A new bill signed into law by California Governor Gavin Newsom last week will ban megacorporations from setting algorithmically determined warehouse production quotas on their human labor force. While not named specifically in the legislation, the move is evidently certainly aimed directly at Amazon, whose models are blamed for a host of horrors ranging from on-the-job injuries, forgoing meals, and even workers pissing in bottles to avoid bathroom breaks.
The bill, AB 701, also forces companies like Amazon to disclose “each quota to which the employee is subject” alongside “the quantified number of tasks to be performed, or materials to be produced or handled, within the defined time period, and any potential adverse employment action that could result from failure to meet the quota."
Employees who believe their expectations are unrealistic or potentially unsafe can request 90 days’ worth of documentation evidencing how they have or have not met said quotas, and actually sue the company if safe, humane conditions aren’t being met. What a concept.
Impossible to safely meet existing quotas — Amazon’s notorious warehouse labor algorithms have long concerned both its own employees and safety advocates, who have repeatedly sounded the alarm on the company’s unsafe and unreasonable expectations. A recent study courtesy of the union-backed Strategic Organizing Center revealed that Amazon’s “serious injury” rate last year was nearly double the industry standard. Although company reps insist they train and monitor their employees for proper physical movement and package handling, the previous quota expectations make proper safety slow-downs all but impossible.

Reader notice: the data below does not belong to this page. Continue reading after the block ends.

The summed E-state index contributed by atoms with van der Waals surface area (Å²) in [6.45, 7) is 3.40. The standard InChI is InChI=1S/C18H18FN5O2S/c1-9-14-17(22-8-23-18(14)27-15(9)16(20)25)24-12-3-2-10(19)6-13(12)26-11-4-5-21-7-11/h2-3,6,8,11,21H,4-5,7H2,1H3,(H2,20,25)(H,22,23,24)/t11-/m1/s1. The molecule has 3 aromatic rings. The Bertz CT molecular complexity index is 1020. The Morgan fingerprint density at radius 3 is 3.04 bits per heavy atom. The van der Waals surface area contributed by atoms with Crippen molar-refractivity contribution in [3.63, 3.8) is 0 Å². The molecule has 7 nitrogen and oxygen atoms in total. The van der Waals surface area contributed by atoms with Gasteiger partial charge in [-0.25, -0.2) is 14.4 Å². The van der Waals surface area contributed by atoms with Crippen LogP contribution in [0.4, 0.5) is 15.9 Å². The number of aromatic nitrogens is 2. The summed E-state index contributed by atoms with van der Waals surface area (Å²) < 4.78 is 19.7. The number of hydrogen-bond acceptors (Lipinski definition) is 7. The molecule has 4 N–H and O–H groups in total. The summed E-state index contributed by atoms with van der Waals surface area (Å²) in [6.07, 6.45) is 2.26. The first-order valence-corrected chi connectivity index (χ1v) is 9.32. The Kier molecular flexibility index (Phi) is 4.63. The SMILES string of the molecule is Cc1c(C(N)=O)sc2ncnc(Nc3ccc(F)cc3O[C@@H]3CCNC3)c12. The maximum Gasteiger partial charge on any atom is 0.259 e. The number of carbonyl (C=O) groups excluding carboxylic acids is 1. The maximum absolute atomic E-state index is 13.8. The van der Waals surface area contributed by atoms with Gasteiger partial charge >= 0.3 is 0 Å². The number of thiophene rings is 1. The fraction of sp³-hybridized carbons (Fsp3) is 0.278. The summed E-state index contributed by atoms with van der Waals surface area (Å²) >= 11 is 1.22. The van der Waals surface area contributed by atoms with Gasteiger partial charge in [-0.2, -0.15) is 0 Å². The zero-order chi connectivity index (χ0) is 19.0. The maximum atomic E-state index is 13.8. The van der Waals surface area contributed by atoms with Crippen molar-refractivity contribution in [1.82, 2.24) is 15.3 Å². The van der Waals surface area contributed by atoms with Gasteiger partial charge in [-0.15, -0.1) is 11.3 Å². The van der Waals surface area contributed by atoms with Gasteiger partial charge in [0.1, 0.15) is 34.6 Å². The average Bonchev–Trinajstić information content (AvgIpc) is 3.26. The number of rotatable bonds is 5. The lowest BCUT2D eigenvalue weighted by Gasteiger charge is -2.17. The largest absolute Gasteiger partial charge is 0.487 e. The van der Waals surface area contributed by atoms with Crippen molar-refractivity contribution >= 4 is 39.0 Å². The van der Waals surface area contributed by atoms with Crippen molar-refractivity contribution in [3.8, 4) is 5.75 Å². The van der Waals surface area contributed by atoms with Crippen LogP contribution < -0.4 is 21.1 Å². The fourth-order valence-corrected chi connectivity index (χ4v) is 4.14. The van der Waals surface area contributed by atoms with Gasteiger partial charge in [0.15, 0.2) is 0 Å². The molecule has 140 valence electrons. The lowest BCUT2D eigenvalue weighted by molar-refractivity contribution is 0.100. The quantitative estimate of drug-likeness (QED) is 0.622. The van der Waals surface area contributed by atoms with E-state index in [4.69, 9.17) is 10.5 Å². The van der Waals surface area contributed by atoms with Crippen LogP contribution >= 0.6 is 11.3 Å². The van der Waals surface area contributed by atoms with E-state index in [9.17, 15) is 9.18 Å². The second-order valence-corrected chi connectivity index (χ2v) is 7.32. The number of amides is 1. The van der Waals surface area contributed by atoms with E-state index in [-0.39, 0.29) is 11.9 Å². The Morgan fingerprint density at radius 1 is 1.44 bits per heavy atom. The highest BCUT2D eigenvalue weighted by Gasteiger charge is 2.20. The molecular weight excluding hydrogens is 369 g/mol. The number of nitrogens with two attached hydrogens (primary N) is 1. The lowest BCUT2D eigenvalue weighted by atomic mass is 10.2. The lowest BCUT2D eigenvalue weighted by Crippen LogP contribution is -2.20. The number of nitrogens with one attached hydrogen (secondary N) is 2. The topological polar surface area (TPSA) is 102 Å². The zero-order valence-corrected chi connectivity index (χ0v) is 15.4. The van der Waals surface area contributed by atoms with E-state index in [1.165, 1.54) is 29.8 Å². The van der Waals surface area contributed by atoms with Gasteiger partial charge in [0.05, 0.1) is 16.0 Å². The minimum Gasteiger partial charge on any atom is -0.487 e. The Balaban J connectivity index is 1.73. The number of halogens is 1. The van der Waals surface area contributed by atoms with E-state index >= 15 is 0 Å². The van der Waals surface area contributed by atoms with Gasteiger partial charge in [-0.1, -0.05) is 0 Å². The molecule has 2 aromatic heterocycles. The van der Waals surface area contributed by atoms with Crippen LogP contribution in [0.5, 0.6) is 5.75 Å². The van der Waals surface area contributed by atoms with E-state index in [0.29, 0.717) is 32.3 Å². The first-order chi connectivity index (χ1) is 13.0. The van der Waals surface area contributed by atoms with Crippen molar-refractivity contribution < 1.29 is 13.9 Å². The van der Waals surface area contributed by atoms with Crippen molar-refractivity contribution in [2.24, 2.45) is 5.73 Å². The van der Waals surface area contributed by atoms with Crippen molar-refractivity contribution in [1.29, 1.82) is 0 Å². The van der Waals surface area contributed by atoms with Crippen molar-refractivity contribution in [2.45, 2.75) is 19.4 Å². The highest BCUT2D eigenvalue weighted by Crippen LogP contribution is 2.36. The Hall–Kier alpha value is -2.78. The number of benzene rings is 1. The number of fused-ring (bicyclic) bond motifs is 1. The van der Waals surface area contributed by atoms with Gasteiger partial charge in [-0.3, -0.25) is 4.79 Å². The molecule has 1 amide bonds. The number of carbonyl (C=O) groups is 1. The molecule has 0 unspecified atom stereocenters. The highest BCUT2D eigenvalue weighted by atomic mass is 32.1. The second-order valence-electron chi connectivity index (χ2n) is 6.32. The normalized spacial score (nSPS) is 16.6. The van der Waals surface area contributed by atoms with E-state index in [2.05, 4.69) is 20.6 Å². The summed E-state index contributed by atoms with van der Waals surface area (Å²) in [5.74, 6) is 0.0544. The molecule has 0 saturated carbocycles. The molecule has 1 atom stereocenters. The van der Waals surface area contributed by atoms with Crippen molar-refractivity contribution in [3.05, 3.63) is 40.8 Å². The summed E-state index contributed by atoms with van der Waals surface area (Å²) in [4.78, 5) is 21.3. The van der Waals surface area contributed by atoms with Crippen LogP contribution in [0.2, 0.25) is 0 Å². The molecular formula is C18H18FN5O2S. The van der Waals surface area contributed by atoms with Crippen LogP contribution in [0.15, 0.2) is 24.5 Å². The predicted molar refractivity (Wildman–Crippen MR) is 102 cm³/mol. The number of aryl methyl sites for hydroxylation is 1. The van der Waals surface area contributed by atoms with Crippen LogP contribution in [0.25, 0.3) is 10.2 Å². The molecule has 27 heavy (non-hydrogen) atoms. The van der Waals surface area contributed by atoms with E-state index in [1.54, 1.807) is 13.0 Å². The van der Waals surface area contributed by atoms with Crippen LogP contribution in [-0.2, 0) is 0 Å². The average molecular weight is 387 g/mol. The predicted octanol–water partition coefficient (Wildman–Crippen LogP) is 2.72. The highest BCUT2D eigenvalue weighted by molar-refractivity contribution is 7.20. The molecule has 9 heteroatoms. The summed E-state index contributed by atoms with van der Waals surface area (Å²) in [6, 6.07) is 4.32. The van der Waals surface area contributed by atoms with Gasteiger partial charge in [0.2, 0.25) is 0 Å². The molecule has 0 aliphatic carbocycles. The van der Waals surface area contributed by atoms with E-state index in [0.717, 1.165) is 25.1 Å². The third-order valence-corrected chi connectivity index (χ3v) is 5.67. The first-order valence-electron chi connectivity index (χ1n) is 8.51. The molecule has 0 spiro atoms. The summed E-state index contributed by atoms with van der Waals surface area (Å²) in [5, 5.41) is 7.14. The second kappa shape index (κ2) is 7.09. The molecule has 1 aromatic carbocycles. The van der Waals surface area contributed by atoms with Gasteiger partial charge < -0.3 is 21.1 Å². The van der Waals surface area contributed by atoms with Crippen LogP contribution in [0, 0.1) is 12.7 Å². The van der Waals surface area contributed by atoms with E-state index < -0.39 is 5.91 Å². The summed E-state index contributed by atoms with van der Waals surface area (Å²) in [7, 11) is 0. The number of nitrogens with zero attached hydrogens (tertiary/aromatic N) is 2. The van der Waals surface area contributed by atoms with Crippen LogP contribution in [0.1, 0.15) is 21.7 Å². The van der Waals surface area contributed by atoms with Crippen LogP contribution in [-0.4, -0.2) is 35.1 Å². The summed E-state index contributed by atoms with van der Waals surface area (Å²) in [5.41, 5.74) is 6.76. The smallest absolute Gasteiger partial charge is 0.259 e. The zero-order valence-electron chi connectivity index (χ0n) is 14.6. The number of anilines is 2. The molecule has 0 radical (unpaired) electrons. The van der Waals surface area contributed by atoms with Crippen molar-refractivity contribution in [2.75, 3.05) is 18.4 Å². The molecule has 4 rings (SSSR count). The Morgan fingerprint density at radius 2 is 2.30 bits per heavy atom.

Slow to change policy — California’s new law is a welcome win for labor advocates and Amazon warehouse employees, but it also shows the limits of what the company is willing to change on its own. Amazon only recently began altering its tune regarding marijuana usage, and is still aggressively pursuing union-busting tactics, regardless of the legal fallout.
That said, California’s new law will hopefully inspire similar measures in other states with sizable Amazon warehouse presences. In the meantime, maybe we can all keep feeding Jeff Bezos’ ego with “oohs” and “aahs” while he repeatedly launches himself into space, but regrettably refuses to stay there.